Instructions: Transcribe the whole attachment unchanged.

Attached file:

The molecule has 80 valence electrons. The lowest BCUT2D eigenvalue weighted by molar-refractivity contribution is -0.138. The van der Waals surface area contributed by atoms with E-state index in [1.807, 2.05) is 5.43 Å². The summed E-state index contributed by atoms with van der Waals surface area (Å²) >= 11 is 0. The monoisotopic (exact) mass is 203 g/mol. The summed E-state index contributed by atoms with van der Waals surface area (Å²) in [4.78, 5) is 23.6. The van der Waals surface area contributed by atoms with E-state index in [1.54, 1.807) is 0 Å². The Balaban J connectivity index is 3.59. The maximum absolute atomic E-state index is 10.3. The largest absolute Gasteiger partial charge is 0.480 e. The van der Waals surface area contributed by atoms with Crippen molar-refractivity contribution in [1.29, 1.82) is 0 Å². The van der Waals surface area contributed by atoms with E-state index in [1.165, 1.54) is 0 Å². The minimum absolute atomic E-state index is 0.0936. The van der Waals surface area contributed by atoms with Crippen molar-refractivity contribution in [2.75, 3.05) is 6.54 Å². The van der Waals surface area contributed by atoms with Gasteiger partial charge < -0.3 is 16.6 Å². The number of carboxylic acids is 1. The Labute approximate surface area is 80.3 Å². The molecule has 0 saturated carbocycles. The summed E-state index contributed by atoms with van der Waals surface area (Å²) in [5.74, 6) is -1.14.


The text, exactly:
The molecule has 80 valence electrons. The lowest BCUT2D eigenvalue weighted by molar-refractivity contribution is -0.138. The van der Waals surface area contributed by atoms with E-state index in [1.807, 2.05) is 5.43 Å². The summed E-state index contributed by atoms with van der Waals surface area (Å²) >= 11 is 0. The monoisotopic (exact) mass is 203 g/mol. The summed E-state index contributed by atoms with van der Waals surface area (Å²) in [4.78, 5) is 23.6. The van der Waals surface area contributed by atoms with E-state index in [1.54, 1.807) is 0 Å². The Balaban J connectivity index is 3.59. The maximum absolute atomic E-state index is 10.3. The largest absolute Gasteiger partial charge is 0.480 e. The van der Waals surface area contributed by atoms with Crippen molar-refractivity contribution in [1.29, 1.82) is 0 Å². The van der Waals surface area contributed by atoms with E-state index in [1.165, 1.54) is 0 Å². The minimum absolute atomic E-state index is 0.0936. The van der Waals surface area contributed by atoms with Crippen molar-refractivity contribution in [2.75, 3.05) is 6.54 Å². The van der Waals surface area contributed by atoms with Gasteiger partial charge < -0.3 is 16.6 Å². The number of carboxylic acids is 1. The Labute approximate surface area is 80.3 Å². The molecule has 0 saturated carbocycles. The summed E-state index contributed by atoms with van der Waals surface area (Å²) in [5.74, 6) is -1.14.